Hallucinogens are a type of drug or compound that create a perception-altering effect on the neural circuits in the brain. Hallucinogens include drugs like LSD, psilocybin, peyote, DMT, and Ayahuasca. But how do hallucinogens affect the brain? Specifically, they target the neurotransmitter serotonin. In other words, when a person uses hallucinogens, they work to distort reality. It becomes hard to know if what a person is seeing or experiencing is truly authentic and really occurring or if it is something the brain has created. Let’s take a closer look at why and how this occurs.
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How Do Hallucinogens Affect the Brain and the Way We See the World Around Us
While some people consider the effects of these drugs to be fun or cool, they are actually creating significant change within the brain. That makes them worrisome. Hallucinogens distort the reality of what is occurring around a person. That means that what they see is not really happening. That can create long-term concerns for many people.
How do hallucinogens work? In short, when a person takes these drugs, the compounds interact with the neural circuits in the brain. This is how the various regions of the brain communicate. When this happens, it typically targets the neurotransmitter serotonin. This chemical messenger sends signals to the other areas of the brain. Most of the time, hallucinogens impact the prefrontal cortex. This is the area of the brain that is specifically related to mood, perception, and cognition. In addition, it can interact with areas that regulate arousal and psychological responses to panic and stress.
How do hallucinogens affect the brain, then? They make a person think differently than they would otherwise. They may have a slight euphoric feeling, but most of the time, people seek them out because they create an out-of-this-world experience.
What Are the Psychological Effects of Hallucinogens?
A person taking these drugs will experience various psychological effects. That is, what they see and experience is not real. They may see various images or hear sounds that are not there. They may also feel sensations on their skin that are not reality. This typically happens around 20 minutes after taking the drugs. It can last for 90 minutes in some cases but up to 12 hours in others.
What is most important to note is that the experiences a person has are very unpredictable. What happens to one person may be very different than what happens to someone else. They vary based n the user’s mood, expectations, personality, and even their surroundings.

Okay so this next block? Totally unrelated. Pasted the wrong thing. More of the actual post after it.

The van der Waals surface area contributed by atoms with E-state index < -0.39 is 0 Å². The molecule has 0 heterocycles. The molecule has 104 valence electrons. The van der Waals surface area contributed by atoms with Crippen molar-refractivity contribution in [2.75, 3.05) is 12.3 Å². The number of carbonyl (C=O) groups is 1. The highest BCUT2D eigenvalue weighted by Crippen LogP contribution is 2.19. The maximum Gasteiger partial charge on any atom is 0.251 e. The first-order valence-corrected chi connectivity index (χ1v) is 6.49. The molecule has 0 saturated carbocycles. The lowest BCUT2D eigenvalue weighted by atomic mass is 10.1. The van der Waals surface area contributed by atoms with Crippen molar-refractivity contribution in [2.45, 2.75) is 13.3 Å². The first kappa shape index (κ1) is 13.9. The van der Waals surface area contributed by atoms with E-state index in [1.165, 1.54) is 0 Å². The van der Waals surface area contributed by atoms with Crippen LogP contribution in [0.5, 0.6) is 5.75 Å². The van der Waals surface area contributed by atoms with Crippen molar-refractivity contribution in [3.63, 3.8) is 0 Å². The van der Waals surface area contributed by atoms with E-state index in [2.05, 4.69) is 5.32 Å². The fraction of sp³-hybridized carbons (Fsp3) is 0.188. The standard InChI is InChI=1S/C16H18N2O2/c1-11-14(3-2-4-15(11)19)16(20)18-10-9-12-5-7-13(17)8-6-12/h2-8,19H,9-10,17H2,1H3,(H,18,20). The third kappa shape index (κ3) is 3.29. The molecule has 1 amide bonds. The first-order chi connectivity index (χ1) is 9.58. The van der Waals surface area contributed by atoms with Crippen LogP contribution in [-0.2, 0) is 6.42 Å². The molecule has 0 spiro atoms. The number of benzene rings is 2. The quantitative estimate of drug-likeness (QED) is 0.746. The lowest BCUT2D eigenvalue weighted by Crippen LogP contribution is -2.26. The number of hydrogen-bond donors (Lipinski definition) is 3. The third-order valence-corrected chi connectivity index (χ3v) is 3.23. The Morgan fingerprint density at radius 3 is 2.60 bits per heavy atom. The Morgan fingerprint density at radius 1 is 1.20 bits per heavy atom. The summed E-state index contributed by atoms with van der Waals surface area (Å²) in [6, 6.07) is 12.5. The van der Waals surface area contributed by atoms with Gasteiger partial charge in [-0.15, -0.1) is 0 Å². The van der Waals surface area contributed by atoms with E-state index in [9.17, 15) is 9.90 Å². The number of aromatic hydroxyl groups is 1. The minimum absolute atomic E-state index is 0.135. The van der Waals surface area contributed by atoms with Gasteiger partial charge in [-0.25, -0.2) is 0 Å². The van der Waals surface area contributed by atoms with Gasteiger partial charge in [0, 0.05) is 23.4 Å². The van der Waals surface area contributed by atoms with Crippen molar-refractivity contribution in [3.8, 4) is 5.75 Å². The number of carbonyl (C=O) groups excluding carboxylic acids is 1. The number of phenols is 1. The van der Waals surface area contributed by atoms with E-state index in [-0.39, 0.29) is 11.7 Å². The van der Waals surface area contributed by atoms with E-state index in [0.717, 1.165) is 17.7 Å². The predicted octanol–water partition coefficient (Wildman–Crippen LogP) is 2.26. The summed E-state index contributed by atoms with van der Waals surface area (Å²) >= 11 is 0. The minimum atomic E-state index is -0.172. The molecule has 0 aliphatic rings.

It’s also important to know that these drugs can create drug-induced psychosis. That is, a person may feel unable to think rationally. They may not recognize reality, and this can last for some time. They may be unable to communicate or have intense fears and irrational thoughts. Some people also have feelings that are so intense that they can create incredible anxiety and panic. They can also feel intense levels of despair that they are losing control or going insane. This can create intense physical responses that can be life-threatening.
Hallucinogens Long Term Effects
Are hallucinogens addictive? First, to answer this question, the answer is no, not often. While they do not produce the same level of addiction and dependence as other drugs, they carry a high risk of tolerance. That means that if a person wants to continue to use them to get the same results, they may need to use more and more of these drugs to do so. Over time, that can be worrisome as it can increase the risk of bad side effects, including the risk of overdose. While they may not be addictive in the traditional sense, then, they can be detrimental to health, especially if a person continues to seek out their use.
It’s also important to note that some people who use these drugs are also using other highly addictive drugs. They may display withdrawal signs and dependence symptoms from those drugs that could easily be attributed to the use of hallucinations.
What about the long-term effects of doing just that? People who take these drugs may be at risk for hallucinations and those “bad trips” occurring again at some time in the future. Called flashbacks, these are often very intense moments that can happen weeks or even years later. They can also create psychosis, which is a dangerous mental health disorder. Many people experience these in a negative light, often suffering the consequences of those hallucinations suddenly occurring.
Finding Help for Addiction and Drug Use
Do not wait to get help for an addiction. If you are using hallucinogens on a consistent basis, they can cause significant damage to the function of your brain. Reach out to our admissions team at (866) 971-5531 to discuss your options for treatment.